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Authorities, opposition party sway prosecutorial probe of ex-spy agency chief

Authorities, opposition party sway prosecutorial probe of ex-spy agency chief

Posted June. 12, 2013 05:13,   


Investigating the National Intelligence Service’s suspected intervention in politics, prosecutors have reportedly decided to book without arrest Won Se-hoon, former chief of the spy agency, on the charge of violating the National Intelligence Service Act and the Public Official Election Act. It is doubtful whether the case is light enough to conclude only by booking him without arrest if the chief of a powerful state organization such as the spy agency interfered with elections with the aim of getting the ruling party candidate elected.

Won is suspected of instructing his staff to upload thousands of web posts for and against certain candidates and to express support and objection to such posts by mobilizing his agency’s staff and using hundreds of online IDs on dozens of Internet communities, and even receiving post-activity reporting during last year’s presidential election. Prosecutors arrested last month a man identified by his last name, Nah, on the charge of uploading to his Twitter account more than 10 times false accusations that singer Eun Ji-won is the son of President Park Geun-hye and pastor Choi Tae-min. The two cases are different in nature, but nobody would believe that charges against Won are lighter than those against Nah. Nevertheless, prosecutors are to book Won without physically detaining him, a measure that is unfair at the best.

Prosecutors was accused of dawdling in taking legal action against Won even after concluding interrogation of people involved in the case, following a search and seizure into the National Intelligence Service. The probe into the spy agency can be considered the first investigation under the leadership of Prosecutors-General Chae Dong-wook. When police transferred the case over the spy agency to prosecution, prosecutors immediately placed a travel ban on Won. Prosecution sought an opportunity to recover its stature that hit the rock bottom by arresting and indicting Won. But the ruling party raised a concern that if the charges of election law violation are filed against Won, the legitimacy of President Park’s election could suffer a setback.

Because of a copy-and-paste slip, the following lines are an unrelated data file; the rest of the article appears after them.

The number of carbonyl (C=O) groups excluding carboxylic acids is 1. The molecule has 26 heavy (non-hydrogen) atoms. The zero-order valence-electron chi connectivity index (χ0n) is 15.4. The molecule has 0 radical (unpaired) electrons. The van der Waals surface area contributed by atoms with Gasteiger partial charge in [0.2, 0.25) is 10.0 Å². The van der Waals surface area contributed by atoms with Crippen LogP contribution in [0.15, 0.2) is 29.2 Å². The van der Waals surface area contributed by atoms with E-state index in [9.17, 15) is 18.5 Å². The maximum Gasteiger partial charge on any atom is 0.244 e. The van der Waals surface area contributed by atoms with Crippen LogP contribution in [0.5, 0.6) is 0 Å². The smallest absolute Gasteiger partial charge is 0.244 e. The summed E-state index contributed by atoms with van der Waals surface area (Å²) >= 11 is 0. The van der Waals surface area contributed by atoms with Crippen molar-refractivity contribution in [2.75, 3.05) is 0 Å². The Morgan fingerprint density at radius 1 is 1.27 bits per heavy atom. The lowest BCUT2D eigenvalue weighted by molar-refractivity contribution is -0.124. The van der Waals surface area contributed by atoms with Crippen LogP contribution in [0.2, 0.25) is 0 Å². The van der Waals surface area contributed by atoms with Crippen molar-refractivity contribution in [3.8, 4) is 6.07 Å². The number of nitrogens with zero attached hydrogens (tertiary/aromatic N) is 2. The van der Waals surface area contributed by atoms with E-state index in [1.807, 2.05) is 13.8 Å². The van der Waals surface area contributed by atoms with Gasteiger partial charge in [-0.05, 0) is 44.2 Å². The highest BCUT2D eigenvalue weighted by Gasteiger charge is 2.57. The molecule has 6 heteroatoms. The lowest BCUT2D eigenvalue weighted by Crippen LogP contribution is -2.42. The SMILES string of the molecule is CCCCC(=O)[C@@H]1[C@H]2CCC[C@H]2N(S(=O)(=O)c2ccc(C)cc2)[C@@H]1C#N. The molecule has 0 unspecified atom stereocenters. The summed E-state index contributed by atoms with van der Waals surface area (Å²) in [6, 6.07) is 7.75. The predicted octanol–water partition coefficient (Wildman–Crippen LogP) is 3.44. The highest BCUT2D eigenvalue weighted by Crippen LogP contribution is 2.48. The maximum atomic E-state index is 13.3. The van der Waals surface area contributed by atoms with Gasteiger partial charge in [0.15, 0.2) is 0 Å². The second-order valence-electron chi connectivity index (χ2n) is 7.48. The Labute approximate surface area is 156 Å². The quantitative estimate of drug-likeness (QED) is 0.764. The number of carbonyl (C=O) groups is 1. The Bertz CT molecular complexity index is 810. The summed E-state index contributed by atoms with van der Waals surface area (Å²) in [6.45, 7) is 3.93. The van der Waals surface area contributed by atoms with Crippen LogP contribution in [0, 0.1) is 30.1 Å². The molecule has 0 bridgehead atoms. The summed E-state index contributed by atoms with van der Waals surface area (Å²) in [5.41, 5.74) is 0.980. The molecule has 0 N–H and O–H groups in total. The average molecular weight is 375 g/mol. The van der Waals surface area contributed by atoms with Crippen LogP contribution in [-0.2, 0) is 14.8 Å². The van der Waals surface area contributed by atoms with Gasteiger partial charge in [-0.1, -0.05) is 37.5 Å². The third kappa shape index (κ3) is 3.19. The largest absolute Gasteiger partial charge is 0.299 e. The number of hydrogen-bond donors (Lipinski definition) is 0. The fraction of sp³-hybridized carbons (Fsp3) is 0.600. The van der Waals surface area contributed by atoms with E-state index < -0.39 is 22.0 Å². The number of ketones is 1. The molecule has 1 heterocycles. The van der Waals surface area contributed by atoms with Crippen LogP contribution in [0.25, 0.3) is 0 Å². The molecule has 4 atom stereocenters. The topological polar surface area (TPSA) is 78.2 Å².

The main opposition Democratic Party pressured prosecution through political offensive, based on the groundless accusations that Justice Minister Hwang Kyo-ahn exercised his right to supervise probe, and that Kwak Sang-do, senior presidential secretary for civil affairs, telephoned the prosecution in order to prevent the charges of election law violation from being filed against Won. Democratic Party Chairman Kim Han-ghil threatened that he would submit a motion to dismiss Justice Minister Hwang, even before prosecutors clarify whether to indict Won or not. Regardless of whether it is the ruling or opposition party, pressure on prosecutors that are engaged in investigation will undermine political neutrality and fairness of prosecutorial probe.

The unfortunate history of the National Intelligence Service intervening in politics should have ended in the course of the nation’s democratization. Nonetheless, a string of spy agency chiefs have faced legal actions for their involvement in eavesdropping and intervention in politics, because those in power used the agency as a political tool. Now, it is the court that will have to determine whether Won had an intention to get a certain presidential candidate elected, or only went astray or too far in his bid to stage a psychological warfare in the fight against pro-North Korea forces in the South.